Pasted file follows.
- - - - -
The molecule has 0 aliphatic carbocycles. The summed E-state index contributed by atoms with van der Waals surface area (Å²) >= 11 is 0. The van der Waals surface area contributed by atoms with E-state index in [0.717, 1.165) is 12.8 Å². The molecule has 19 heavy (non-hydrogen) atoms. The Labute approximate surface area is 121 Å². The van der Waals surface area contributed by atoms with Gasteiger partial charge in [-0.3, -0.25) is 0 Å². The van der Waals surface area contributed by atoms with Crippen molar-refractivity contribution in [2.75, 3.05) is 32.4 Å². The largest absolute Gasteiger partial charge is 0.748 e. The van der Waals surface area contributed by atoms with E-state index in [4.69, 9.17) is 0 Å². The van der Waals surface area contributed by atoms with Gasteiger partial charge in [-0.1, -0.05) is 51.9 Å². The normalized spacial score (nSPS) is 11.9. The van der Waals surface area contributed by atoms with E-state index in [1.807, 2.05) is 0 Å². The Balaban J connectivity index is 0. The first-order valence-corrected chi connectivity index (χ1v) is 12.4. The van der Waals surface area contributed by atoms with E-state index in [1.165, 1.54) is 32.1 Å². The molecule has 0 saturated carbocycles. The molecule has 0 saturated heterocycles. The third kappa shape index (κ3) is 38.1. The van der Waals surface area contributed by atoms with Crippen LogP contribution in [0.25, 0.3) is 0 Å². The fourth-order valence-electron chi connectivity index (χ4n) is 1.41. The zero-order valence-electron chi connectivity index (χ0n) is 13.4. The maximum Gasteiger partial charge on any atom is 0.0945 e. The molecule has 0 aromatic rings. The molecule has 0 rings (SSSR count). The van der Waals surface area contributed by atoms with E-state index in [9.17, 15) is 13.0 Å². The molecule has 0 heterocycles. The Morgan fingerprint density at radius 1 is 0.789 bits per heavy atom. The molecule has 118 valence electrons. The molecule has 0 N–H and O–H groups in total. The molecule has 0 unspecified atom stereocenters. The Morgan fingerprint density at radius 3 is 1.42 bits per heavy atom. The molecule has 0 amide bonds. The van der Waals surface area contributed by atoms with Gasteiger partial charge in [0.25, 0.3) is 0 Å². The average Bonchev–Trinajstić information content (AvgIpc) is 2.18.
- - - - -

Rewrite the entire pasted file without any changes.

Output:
The molecule has 0 aliphatic carbocycles. The summed E-state index contributed by atoms with van der Waals surface area (Å²) >= 11 is 0. The van der Waals surface area contributed by atoms with E-state index in [0.717, 1.165) is 12.8 Å². The molecule has 19 heavy (non-hydrogen) atoms. The Labute approximate surface area is 121 Å². The van der Waals surface area contributed by atoms with Gasteiger partial charge in [-0.3, -0.25) is 0 Å². The van der Waals surface area contributed by atoms with Crippen molar-refractivity contribution in [2.75, 3.05) is 32.4 Å². The largest absolute Gasteiger partial charge is 0.748 e. The van der Waals surface area contributed by atoms with E-state index in [4.69, 9.17) is 0 Å². The van der Waals surface area contributed by atoms with Gasteiger partial charge in [-0.1, -0.05) is 51.9 Å². The normalized spacial score (nSPS) is 11.9. The van der Waals surface area contributed by atoms with E-state index in [1.807, 2.05) is 0 Å². The Balaban J connectivity index is 0. The first-order valence-corrected chi connectivity index (χ1v) is 12.4. The van der Waals surface area contributed by atoms with E-state index in [1.165, 1.54) is 32.1 Å². The molecule has 0 saturated carbocycles. The molecule has 0 saturated heterocycles. The third kappa shape index (κ3) is 38.1. The van der Waals surface area contributed by atoms with Crippen LogP contribution in [0.25, 0.3) is 0 Å². The fourth-order valence-electron chi connectivity index (χ4n) is 1.41. The zero-order valence-electron chi connectivity index (χ0n) is 13.4. The maximum Gasteiger partial charge on any atom is 0.0945 e. The molecule has 0 aromatic rings. The molecule has 0 rings (SSSR count). The van der Waals surface area contributed by atoms with E-state index in [9.17, 15) is 13.0 Å². The molecule has 0 heterocycles. The Morgan fingerprint density at radius 1 is 0.789 bits per heavy atom. The molecule has 118 valence electrons. The molecule has 0 N–H and O–H groups in total. The molecule has 0 unspecified atom stereocenters. The Morgan fingerprint density at radius 3 is 1.42 bits per heavy atom. The molecule has 0 amide bonds. The van der Waals surface area contributed by atoms with Gasteiger partial charge in [0.25, 0.3) is 0 Å². The average Bonchev–Trinajstić information content (AvgIpc) is 2.18.